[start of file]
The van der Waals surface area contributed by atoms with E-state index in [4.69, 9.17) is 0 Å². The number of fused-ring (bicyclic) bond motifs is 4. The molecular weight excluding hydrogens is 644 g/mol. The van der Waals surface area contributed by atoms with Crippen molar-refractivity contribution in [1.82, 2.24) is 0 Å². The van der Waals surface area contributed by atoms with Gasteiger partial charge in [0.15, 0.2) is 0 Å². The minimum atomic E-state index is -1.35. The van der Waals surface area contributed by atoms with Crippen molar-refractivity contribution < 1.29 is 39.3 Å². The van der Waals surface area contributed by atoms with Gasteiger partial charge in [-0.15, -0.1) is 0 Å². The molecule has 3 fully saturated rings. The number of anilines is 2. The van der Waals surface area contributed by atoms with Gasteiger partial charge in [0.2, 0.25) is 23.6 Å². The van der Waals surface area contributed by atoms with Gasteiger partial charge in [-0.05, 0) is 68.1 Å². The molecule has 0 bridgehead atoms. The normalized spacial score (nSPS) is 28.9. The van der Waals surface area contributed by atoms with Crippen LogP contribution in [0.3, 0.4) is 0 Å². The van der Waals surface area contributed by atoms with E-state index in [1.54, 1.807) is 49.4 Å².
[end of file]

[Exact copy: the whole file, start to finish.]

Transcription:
The van der Waals surface area contributed by atoms with E-state index in [4.69, 9.17) is 0 Å². The number of fused-ring (bicyclic) bond motifs is 4. The molecular weight excluding hydrogens is 644 g/mol. The van der Waals surface area contributed by atoms with Crippen molar-refractivity contribution in [1.82, 2.24) is 0 Å². The van der Waals surface area contributed by atoms with Gasteiger partial charge in [0.15, 0.2) is 0 Å². The minimum atomic E-state index is -1.35. The van der Waals surface area contributed by atoms with Crippen molar-refractivity contribution < 1.29 is 39.3 Å². The van der Waals surface area contributed by atoms with Gasteiger partial charge in [-0.15, -0.1) is 0 Å². The molecule has 3 fully saturated rings. The number of anilines is 2. The van der Waals surface area contributed by atoms with Gasteiger partial charge in [0.2, 0.25) is 23.6 Å². The van der Waals surface area contributed by atoms with Gasteiger partial charge in [-0.05, 0) is 68.1 Å². The molecule has 0 bridgehead atoms. The normalized spacial score (nSPS) is 28.9. The van der Waals surface area contributed by atoms with Crippen LogP contribution in [0.3, 0.4) is 0 Å². The van der Waals surface area contributed by atoms with E-state index in [1.54, 1.807) is 49.4 Å².